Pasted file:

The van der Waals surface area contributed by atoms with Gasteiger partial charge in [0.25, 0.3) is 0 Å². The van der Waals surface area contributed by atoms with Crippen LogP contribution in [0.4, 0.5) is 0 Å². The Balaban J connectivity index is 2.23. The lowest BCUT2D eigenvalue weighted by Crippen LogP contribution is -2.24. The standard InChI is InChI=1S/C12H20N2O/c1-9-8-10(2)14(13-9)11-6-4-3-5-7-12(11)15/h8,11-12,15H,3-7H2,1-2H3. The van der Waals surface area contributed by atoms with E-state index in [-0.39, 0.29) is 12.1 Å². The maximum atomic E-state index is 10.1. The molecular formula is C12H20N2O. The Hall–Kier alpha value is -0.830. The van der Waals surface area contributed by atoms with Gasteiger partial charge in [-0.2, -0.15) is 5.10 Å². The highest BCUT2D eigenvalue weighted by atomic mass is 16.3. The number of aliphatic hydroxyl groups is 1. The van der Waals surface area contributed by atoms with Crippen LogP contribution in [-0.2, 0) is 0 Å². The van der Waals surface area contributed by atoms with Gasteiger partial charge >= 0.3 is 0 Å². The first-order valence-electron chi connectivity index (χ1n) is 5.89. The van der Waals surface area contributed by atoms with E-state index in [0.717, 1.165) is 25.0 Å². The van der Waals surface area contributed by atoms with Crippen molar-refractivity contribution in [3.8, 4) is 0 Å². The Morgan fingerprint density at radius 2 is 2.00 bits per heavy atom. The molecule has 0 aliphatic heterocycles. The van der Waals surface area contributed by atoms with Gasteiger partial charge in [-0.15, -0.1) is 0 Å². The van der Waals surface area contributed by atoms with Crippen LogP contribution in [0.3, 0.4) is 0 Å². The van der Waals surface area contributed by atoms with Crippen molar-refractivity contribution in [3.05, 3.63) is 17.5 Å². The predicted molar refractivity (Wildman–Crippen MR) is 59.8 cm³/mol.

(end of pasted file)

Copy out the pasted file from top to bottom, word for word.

The van der Waals surface area contributed by atoms with Gasteiger partial charge in [0.25, 0.3) is 0 Å². The van der Waals surface area contributed by atoms with Crippen LogP contribution in [0.4, 0.5) is 0 Å². The Balaban J connectivity index is 2.23. The lowest BCUT2D eigenvalue weighted by Crippen LogP contribution is -2.24. The standard InChI is InChI=1S/C12H20N2O/c1-9-8-10(2)14(13-9)11-6-4-3-5-7-12(11)15/h8,11-12,15H,3-7H2,1-2H3. The van der Waals surface area contributed by atoms with E-state index in [-0.39, 0.29) is 12.1 Å². The maximum atomic E-state index is 10.1. The molecular formula is C12H20N2O. The Hall–Kier alpha value is -0.830. The van der Waals surface area contributed by atoms with Gasteiger partial charge in [-0.2, -0.15) is 5.10 Å². The highest BCUT2D eigenvalue weighted by atomic mass is 16.3. The number of aliphatic hydroxyl groups is 1. The van der Waals surface area contributed by atoms with Crippen LogP contribution in [-0.2, 0) is 0 Å². The van der Waals surface area contributed by atoms with Gasteiger partial charge >= 0.3 is 0 Å². The first-order valence-electron chi connectivity index (χ1n) is 5.89. The van der Waals surface area contributed by atoms with E-state index in [0.717, 1.165) is 25.0 Å². The van der Waals surface area contributed by atoms with Crippen molar-refractivity contribution in [3.8, 4) is 0 Å². The Morgan fingerprint density at radius 2 is 2.00 bits per heavy atom. The molecule has 0 aliphatic heterocycles. The van der Waals surface area contributed by atoms with Gasteiger partial charge in [-0.15, -0.1) is 0 Å². The van der Waals surface area contributed by atoms with Crippen LogP contribution in [0.3, 0.4) is 0 Å². The van der Waals surface area contributed by atoms with Crippen molar-refractivity contribution in [3.05, 3.63) is 17.5 Å². The predicted molar refractivity (Wildman–Crippen MR) is 59.8 cm³/mol.